Decisions and Negotiating

Negotiators must be able to make decisions. Large decisions, small decisions, important decisions and mundane decisions. The process of making decisions is what advances a negotiation to its final outcome. Decision-making requires confidence, awareness, information, and courage. Most of all, it requires being prepared.

Prepare properly and agree to meet only when you are comfortable deciding what to do. Even though you may be meeting to gather information, the other person may present an opportunity for you to make an offer or accept a proposal. Being prepared to consider and act on such an opportunity enables you to take advantage of "The Moment".

There are those times when things just seem to go right and an opportunity to act presents itself. Unless you know what you want and need from a given situation, you will not be in a position to respond. Failing to do so may cost the deal later when the other person discovers other options or rethinks his or her offer.

People naturally resist making decisions. This is especially true when they feel they are being pressured to do so. To be an effective negotiator one needs to know how to prepare others to make decisions and commit. The climate of the negotiation plays a significant role in making everyone comfortable with making important decisions. Mediators work hard at giving everyone at the table a sense of power. They also use caucus or breakout sessions to separate people when emotions become too volatile. A negotiator can assume the role of a mediator in any negotiation by being sensitive to the climate of the discussions. By subtly taking responsibility for the "comfort" of the others, the negotiator assumes the mantle of a small group leader and may gain the ability to direct the discussion without having to force the issues through confrontational tactics.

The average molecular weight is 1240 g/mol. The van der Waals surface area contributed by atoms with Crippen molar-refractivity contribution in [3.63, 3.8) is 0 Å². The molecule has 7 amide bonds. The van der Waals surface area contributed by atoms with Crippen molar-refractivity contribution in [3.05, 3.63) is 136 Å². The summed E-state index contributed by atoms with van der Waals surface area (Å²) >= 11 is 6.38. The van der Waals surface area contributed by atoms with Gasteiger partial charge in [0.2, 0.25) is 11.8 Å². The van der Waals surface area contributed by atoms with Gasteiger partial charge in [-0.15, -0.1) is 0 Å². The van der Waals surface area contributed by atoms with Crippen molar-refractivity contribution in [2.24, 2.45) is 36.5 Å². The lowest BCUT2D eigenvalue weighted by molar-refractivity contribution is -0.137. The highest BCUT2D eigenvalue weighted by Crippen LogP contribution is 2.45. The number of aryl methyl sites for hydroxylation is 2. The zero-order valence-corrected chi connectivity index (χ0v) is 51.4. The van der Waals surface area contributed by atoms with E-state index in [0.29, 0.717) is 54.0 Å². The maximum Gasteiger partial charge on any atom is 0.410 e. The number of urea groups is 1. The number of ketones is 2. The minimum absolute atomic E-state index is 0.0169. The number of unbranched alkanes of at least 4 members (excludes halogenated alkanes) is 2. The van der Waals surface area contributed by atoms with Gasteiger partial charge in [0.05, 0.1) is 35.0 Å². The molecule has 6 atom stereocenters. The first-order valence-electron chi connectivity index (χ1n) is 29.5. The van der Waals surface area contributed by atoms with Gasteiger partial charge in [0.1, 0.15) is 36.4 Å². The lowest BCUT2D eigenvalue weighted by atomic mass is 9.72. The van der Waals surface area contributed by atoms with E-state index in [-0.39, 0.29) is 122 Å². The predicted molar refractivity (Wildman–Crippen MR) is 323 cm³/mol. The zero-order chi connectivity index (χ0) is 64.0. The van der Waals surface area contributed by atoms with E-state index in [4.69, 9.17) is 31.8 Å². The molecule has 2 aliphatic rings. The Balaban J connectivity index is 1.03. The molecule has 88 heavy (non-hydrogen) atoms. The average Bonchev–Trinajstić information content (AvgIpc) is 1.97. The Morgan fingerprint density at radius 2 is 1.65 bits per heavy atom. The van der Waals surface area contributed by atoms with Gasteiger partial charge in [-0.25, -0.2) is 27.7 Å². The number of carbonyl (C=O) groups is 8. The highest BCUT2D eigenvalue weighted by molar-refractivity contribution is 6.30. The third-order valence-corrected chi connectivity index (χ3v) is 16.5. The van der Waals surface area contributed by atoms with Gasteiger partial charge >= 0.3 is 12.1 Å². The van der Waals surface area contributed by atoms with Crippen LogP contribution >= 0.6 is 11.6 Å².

Preparing for the Moment of Decision Tactics:

- If tempers have flared during the discourse, seek ways to mend the personal fences before pressing for decisions. People need to feel in control to commit willingly.

- As you approach major decisions it is helpful if you have laid the groundwork with small decisions along the way. This gets everyone used to committing and following through on their word.

- Review the terms carefully and solicit edits form everyone. By incorporating their changes they are becoming invested in the agreement.

- Encourage everyone to read the document one final time. You are intentionally slowing the process to ease the stress. Watch how others react to reading the document. If you see a cloud of doubt on someone's face, stop them and ask what is bothering them. You want everyone as comfortable as possible before placing pens in their hands.

- Review the reasons the others are agreeing to the terms and reinforce why their decision is a good one.

- Take a break and suggest a beverage or something to interject a chance to relax before actually sitting down to sign documents. Well timed breathers are a great way to diffuse mounting tension.

Decisions are pivotal moments in negotiations. Treat each decision, even the small ones, with respect. This builds a degree of comfort on the part of the other person in the process. Once a decision is made, reinforce why it was a good decision. It does not hurt to intimate that you may have conceded more than expected to build up the other's ego a bit. You want each decision to become easier as you build toward the really important decisions.

Negotiation, like any other process, can be managed. Who chooses to manage the process will likely prevail at the end of the day.